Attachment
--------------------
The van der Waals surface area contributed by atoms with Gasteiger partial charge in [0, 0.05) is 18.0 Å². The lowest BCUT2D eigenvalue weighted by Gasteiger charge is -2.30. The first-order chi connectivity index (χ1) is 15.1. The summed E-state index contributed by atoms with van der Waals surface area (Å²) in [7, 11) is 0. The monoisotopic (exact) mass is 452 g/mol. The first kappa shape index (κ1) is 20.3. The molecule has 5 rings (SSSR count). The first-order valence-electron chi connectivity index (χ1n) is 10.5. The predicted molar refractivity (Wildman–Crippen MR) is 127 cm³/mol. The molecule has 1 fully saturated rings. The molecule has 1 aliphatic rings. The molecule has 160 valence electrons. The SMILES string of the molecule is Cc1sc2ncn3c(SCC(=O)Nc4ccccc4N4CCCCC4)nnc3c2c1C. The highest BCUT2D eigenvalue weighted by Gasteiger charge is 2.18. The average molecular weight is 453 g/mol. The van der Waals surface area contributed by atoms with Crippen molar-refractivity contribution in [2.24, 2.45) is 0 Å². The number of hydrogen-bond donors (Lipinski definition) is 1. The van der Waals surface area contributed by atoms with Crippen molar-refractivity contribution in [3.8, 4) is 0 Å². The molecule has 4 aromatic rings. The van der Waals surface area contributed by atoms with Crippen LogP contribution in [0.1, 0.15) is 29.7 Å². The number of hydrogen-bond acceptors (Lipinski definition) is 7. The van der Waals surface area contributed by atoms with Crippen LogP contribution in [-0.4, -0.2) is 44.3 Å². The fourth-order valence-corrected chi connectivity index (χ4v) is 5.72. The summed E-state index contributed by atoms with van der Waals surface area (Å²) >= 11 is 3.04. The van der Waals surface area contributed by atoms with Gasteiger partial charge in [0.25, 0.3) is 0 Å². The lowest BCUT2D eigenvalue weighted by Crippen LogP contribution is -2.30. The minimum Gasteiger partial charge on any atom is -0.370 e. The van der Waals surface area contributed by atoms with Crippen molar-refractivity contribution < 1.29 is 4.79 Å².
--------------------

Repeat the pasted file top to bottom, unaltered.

The van der Waals surface area contributed by atoms with Gasteiger partial charge in [0, 0.05) is 18.0 Å². The lowest BCUT2D eigenvalue weighted by Gasteiger charge is -2.30. The first-order chi connectivity index (χ1) is 15.1. The summed E-state index contributed by atoms with van der Waals surface area (Å²) in [7, 11) is 0. The monoisotopic (exact) mass is 452 g/mol. The first kappa shape index (κ1) is 20.3. The molecule has 5 rings (SSSR count). The first-order valence-electron chi connectivity index (χ1n) is 10.5. The predicted molar refractivity (Wildman–Crippen MR) is 127 cm³/mol. The molecule has 1 fully saturated rings. The molecule has 1 aliphatic rings. The molecule has 160 valence electrons. The SMILES string of the molecule is Cc1sc2ncn3c(SCC(=O)Nc4ccccc4N4CCCCC4)nnc3c2c1C. The highest BCUT2D eigenvalue weighted by Gasteiger charge is 2.18. The average molecular weight is 453 g/mol. The van der Waals surface area contributed by atoms with Crippen molar-refractivity contribution in [2.24, 2.45) is 0 Å². The number of hydrogen-bond donors (Lipinski definition) is 1. The van der Waals surface area contributed by atoms with Crippen molar-refractivity contribution in [3.8, 4) is 0 Å². The molecule has 4 aromatic rings. The van der Waals surface area contributed by atoms with Crippen LogP contribution in [0.1, 0.15) is 29.7 Å². The number of hydrogen-bond acceptors (Lipinski definition) is 7. The van der Waals surface area contributed by atoms with Crippen LogP contribution in [-0.4, -0.2) is 44.3 Å². The fourth-order valence-corrected chi connectivity index (χ4v) is 5.72. The summed E-state index contributed by atoms with van der Waals surface area (Å²) >= 11 is 3.04. The van der Waals surface area contributed by atoms with Gasteiger partial charge in [0.25, 0.3) is 0 Å². The lowest BCUT2D eigenvalue weighted by Crippen LogP contribution is -2.30. The minimum Gasteiger partial charge on any atom is -0.370 e. The van der Waals surface area contributed by atoms with Crippen molar-refractivity contribution < 1.29 is 4.79 Å².